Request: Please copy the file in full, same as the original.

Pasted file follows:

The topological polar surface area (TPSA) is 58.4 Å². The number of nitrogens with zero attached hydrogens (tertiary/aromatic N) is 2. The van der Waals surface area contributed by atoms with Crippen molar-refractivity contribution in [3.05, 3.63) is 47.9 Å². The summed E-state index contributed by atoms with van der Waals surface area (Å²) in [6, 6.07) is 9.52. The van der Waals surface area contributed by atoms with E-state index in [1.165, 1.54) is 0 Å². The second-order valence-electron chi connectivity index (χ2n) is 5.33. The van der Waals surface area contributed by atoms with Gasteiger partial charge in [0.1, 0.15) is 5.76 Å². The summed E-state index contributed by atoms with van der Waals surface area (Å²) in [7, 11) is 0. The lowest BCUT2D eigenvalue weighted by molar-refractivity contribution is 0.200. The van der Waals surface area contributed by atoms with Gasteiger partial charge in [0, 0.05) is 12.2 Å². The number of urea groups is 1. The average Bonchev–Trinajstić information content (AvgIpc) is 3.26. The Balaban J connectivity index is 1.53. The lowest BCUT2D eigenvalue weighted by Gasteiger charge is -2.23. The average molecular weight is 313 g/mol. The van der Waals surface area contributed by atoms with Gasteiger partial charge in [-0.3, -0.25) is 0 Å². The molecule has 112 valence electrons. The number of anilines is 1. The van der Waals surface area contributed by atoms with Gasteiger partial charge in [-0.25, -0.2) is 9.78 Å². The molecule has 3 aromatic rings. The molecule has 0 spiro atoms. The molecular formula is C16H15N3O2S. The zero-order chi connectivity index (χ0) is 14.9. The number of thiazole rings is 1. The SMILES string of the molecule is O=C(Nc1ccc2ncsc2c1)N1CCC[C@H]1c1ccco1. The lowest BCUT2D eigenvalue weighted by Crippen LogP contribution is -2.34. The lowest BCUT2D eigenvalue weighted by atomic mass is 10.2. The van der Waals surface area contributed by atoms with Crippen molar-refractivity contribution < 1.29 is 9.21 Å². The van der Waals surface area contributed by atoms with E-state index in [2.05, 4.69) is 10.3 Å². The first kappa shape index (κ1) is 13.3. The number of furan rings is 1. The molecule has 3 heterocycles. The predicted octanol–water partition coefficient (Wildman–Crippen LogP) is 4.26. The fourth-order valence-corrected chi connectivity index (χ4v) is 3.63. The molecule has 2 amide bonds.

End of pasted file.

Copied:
The topological polar surface area (TPSA) is 58.4 Å². The number of nitrogens with zero attached hydrogens (tertiary/aromatic N) is 2. The van der Waals surface area contributed by atoms with Crippen molar-refractivity contribution in [3.05, 3.63) is 47.9 Å². The summed E-state index contributed by atoms with van der Waals surface area (Å²) in [6, 6.07) is 9.52. The van der Waals surface area contributed by atoms with E-state index in [1.165, 1.54) is 0 Å². The second-order valence-electron chi connectivity index (χ2n) is 5.33. The van der Waals surface area contributed by atoms with Gasteiger partial charge in [0.1, 0.15) is 5.76 Å². The summed E-state index contributed by atoms with van der Waals surface area (Å²) in [7, 11) is 0. The lowest BCUT2D eigenvalue weighted by molar-refractivity contribution is 0.200. The van der Waals surface area contributed by atoms with Gasteiger partial charge in [0, 0.05) is 12.2 Å². The number of urea groups is 1. The average Bonchev–Trinajstić information content (AvgIpc) is 3.26. The Balaban J connectivity index is 1.53. The lowest BCUT2D eigenvalue weighted by Gasteiger charge is -2.23. The average molecular weight is 313 g/mol. The van der Waals surface area contributed by atoms with Gasteiger partial charge in [-0.3, -0.25) is 0 Å². The molecule has 112 valence electrons. The number of anilines is 1. The van der Waals surface area contributed by atoms with Gasteiger partial charge in [-0.25, -0.2) is 9.78 Å². The molecule has 3 aromatic rings. The molecule has 0 spiro atoms. The molecular formula is C16H15N3O2S. The zero-order chi connectivity index (χ0) is 14.9. The number of thiazole rings is 1. The SMILES string of the molecule is O=C(Nc1ccc2ncsc2c1)N1CCC[C@H]1c1ccco1. The lowest BCUT2D eigenvalue weighted by Crippen LogP contribution is -2.34. The lowest BCUT2D eigenvalue weighted by atomic mass is 10.2. The van der Waals surface area contributed by atoms with Crippen molar-refractivity contribution < 1.29 is 9.21 Å². The van der Waals surface area contributed by atoms with E-state index in [2.05, 4.69) is 10.3 Å². The first kappa shape index (κ1) is 13.3. The number of furan rings is 1. The molecule has 3 heterocycles. The predicted octanol–water partition coefficient (Wildman–Crippen LogP) is 4.26. The fourth-order valence-corrected chi connectivity index (χ4v) is 3.63. The molecule has 2 amide bonds.